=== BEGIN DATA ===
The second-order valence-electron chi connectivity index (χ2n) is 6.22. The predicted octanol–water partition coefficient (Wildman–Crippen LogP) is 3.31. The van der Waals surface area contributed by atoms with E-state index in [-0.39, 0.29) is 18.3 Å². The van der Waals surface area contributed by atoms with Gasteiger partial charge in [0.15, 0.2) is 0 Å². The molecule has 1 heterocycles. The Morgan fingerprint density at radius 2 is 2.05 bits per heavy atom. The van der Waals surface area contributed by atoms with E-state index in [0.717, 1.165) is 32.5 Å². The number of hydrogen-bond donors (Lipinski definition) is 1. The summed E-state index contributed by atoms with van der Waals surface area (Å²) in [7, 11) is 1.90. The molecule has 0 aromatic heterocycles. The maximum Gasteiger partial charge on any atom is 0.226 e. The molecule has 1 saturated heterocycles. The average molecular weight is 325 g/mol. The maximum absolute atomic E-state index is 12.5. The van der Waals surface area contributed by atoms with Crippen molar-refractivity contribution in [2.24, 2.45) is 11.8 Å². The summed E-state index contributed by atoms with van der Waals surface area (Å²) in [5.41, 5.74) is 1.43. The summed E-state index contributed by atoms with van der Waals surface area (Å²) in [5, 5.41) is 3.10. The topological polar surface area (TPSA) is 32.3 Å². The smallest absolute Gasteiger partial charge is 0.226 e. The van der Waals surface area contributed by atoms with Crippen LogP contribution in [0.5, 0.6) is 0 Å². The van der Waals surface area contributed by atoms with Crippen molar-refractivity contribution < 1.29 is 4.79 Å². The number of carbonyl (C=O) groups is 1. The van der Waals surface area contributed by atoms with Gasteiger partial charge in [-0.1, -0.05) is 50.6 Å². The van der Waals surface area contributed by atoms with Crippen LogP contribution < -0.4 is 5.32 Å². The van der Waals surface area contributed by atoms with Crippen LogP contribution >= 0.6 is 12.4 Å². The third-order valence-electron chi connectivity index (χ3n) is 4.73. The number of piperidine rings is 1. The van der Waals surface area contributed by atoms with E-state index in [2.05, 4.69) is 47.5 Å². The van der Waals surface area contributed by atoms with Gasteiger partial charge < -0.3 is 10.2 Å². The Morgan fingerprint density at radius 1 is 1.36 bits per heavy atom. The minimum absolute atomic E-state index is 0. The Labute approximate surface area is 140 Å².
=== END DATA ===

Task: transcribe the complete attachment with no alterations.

The second-order valence-electron chi connectivity index (χ2n) is 6.22. The predicted octanol–water partition coefficient (Wildman–Crippen LogP) is 3.31. The van der Waals surface area contributed by atoms with E-state index in [-0.39, 0.29) is 18.3 Å². The van der Waals surface area contributed by atoms with Gasteiger partial charge in [0.15, 0.2) is 0 Å². The molecule has 1 heterocycles. The Morgan fingerprint density at radius 2 is 2.05 bits per heavy atom. The van der Waals surface area contributed by atoms with E-state index in [0.717, 1.165) is 32.5 Å². The number of hydrogen-bond donors (Lipinski definition) is 1. The summed E-state index contributed by atoms with van der Waals surface area (Å²) in [7, 11) is 1.90. The molecule has 0 aromatic heterocycles. The maximum Gasteiger partial charge on any atom is 0.226 e. The molecule has 1 saturated heterocycles. The average molecular weight is 325 g/mol. The maximum absolute atomic E-state index is 12.5. The van der Waals surface area contributed by atoms with Crippen molar-refractivity contribution in [2.24, 2.45) is 11.8 Å². The summed E-state index contributed by atoms with van der Waals surface area (Å²) in [5.41, 5.74) is 1.43. The summed E-state index contributed by atoms with van der Waals surface area (Å²) in [5, 5.41) is 3.10. The topological polar surface area (TPSA) is 32.3 Å². The smallest absolute Gasteiger partial charge is 0.226 e. The van der Waals surface area contributed by atoms with Crippen LogP contribution in [0.5, 0.6) is 0 Å². The van der Waals surface area contributed by atoms with Crippen molar-refractivity contribution < 1.29 is 4.79 Å². The number of carbonyl (C=O) groups is 1. The van der Waals surface area contributed by atoms with Gasteiger partial charge in [-0.1, -0.05) is 50.6 Å². The van der Waals surface area contributed by atoms with Crippen LogP contribution < -0.4 is 5.32 Å². The van der Waals surface area contributed by atoms with Crippen LogP contribution >= 0.6 is 12.4 Å². The third-order valence-electron chi connectivity index (χ3n) is 4.73. The number of piperidine rings is 1. The van der Waals surface area contributed by atoms with E-state index in [2.05, 4.69) is 47.5 Å². The van der Waals surface area contributed by atoms with Gasteiger partial charge < -0.3 is 10.2 Å². The Morgan fingerprint density at radius 1 is 1.36 bits per heavy atom. The minimum absolute atomic E-state index is 0. The Labute approximate surface area is 140 Å².